59 years ago this day: the largest ever U.S. nuclear weapons test

On March 1, 1954, the United States attempted something it had never done before: The explosion of a hydrogen bomb in an operation code-named "Castle Bravo." Unfortunately, the test at Bikini Atoll in the South Pacific didn’t go exactly as planned, making this date something of an infamous anniversary. PBS, in its terrific Secrets of ...

613060_castlebravo2.jpg
613060_castlebravo2.jpg

On March 1, 1954, the United States attempted something it had never done before: The explosion of a hydrogen bomb in an operation code-named "Castle Bravo."

Unfortunately, the test at Bikini Atoll in the South Pacific didn't go exactly as planned, making this date something of an infamous anniversary. PBS, in its terrific Secrets of the Dead series, explains what happened:

As soon as the bomb exploded, the test team knew something was wrong. Instead of five megatons, the blast turned out to be 15 megatons. The explosion vaporized three entire coral islands, sending the ash 100,000 feet into the air. It drifted eastward and rained upon hundreds of people living on islands to the north - a poison footprint of 7,000 square miles.

On March 1, 1954, the United States attempted something it had never done before: The explosion of a hydrogen bomb in an operation code-named "Castle Bravo."

Unfortunately, the test at Bikini Atoll in the South Pacific didn’t go exactly as planned, making this date something of an infamous anniversary. PBS, in its terrific Secrets of the Dead series, explains what happened:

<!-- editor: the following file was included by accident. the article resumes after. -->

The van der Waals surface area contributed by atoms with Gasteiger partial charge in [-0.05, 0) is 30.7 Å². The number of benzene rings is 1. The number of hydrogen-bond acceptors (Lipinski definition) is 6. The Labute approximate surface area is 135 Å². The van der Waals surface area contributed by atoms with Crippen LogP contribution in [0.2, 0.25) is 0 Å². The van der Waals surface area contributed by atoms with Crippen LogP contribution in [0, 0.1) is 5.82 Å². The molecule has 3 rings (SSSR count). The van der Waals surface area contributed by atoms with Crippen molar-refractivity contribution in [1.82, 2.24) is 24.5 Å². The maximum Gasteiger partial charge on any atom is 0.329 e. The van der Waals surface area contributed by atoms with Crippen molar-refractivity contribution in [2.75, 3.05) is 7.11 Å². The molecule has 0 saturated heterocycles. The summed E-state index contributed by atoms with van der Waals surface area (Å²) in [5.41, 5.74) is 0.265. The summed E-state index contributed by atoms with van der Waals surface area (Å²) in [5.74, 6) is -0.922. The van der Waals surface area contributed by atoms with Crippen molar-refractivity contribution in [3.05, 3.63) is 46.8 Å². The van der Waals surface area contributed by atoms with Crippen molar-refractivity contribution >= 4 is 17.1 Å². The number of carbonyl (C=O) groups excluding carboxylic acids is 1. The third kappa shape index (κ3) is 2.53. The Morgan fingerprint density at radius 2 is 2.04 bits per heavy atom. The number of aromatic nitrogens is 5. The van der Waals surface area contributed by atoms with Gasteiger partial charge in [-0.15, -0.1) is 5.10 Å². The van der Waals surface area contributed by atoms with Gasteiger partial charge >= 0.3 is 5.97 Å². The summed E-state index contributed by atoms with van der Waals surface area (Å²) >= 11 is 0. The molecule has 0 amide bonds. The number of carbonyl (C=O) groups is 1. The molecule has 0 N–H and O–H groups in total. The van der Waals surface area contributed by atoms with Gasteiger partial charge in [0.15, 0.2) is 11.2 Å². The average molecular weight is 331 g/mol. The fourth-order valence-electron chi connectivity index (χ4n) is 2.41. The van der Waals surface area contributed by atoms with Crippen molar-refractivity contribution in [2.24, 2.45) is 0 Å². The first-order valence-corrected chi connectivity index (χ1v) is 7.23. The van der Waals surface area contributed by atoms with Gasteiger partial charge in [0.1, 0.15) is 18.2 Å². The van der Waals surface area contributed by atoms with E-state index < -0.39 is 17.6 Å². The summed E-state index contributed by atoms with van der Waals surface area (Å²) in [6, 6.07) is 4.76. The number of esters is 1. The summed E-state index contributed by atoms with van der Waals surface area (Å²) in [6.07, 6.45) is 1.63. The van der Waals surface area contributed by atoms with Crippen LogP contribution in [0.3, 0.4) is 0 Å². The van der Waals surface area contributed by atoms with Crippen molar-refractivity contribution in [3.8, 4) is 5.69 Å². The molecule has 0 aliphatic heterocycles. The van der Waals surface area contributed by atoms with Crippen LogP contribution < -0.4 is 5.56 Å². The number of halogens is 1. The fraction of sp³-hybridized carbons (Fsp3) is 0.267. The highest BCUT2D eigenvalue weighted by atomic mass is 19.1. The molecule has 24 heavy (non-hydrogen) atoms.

As soon as the bomb exploded, the test team knew something was wrong. Instead of five megatons, the blast turned out to be 15 megatons. The explosion vaporized three entire coral islands, sending the ash 100,000 feet into the air. It drifted eastward and rained upon hundreds of people living on islands to the north – a poison footprint of 7,000 square miles.

According to the Preparatory Commission for the Comprehensive Nuclear-Test-Ban Treaty Organization, which really could use a more economical name, the botched test gave rise to global criticism of nuclear testing. The organization, which seeks to ban nuclear explosions worldwide, posted a poignant quote from an observer that day:

Approximately five hours after detonation, it began to rain radioactive fallout at Rongelap. Within hours, the atoll was covered with a fine, white, powdered-like substance. No one knew it was radioactive fallout. (…) The children played in the snow. They ate it.

For more on the botched test, watch this declassified U.S. nuclear test film on Operation Castle:

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